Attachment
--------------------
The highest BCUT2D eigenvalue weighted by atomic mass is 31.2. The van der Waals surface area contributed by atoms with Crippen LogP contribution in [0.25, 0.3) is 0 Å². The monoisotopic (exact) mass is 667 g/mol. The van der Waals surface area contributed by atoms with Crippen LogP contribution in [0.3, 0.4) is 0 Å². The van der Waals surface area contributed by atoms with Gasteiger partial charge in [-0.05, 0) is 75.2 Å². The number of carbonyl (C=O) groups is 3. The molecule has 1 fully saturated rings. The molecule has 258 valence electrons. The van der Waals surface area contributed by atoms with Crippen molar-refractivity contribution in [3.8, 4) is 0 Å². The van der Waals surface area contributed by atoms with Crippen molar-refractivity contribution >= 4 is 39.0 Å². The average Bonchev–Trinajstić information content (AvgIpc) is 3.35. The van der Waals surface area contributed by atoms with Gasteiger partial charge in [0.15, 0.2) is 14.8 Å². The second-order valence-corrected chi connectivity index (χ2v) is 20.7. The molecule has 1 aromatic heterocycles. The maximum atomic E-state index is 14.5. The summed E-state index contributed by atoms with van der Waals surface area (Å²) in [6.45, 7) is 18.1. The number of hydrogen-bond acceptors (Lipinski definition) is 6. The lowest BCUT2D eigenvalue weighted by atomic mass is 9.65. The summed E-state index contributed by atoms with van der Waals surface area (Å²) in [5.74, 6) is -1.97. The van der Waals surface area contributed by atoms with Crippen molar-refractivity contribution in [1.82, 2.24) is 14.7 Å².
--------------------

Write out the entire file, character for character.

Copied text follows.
The highest BCUT2D eigenvalue weighted by atomic mass is 31.2. The van der Waals surface area contributed by atoms with Crippen LogP contribution in [0.25, 0.3) is 0 Å². The monoisotopic (exact) mass is 667 g/mol. The van der Waals surface area contributed by atoms with Crippen LogP contribution in [0.3, 0.4) is 0 Å². The van der Waals surface area contributed by atoms with Gasteiger partial charge in [-0.05, 0) is 75.2 Å². The number of carbonyl (C=O) groups is 3. The molecule has 1 fully saturated rings. The molecule has 258 valence electrons. The van der Waals surface area contributed by atoms with Crippen molar-refractivity contribution in [3.8, 4) is 0 Å². The van der Waals surface area contributed by atoms with Crippen molar-refractivity contribution >= 4 is 39.0 Å². The average Bonchev–Trinajstić information content (AvgIpc) is 3.35. The van der Waals surface area contributed by atoms with Gasteiger partial charge in [0.15, 0.2) is 14.8 Å². The second-order valence-corrected chi connectivity index (χ2v) is 20.7. The molecule has 1 aromatic heterocycles. The maximum atomic E-state index is 14.5. The summed E-state index contributed by atoms with van der Waals surface area (Å²) in [6.45, 7) is 18.1. The number of hydrogen-bond acceptors (Lipinski definition) is 6. The lowest BCUT2D eigenvalue weighted by atomic mass is 9.65. The summed E-state index contributed by atoms with van der Waals surface area (Å²) in [5.74, 6) is -1.97. The van der Waals surface area contributed by atoms with Crippen molar-refractivity contribution in [1.82, 2.24) is 14.7 Å².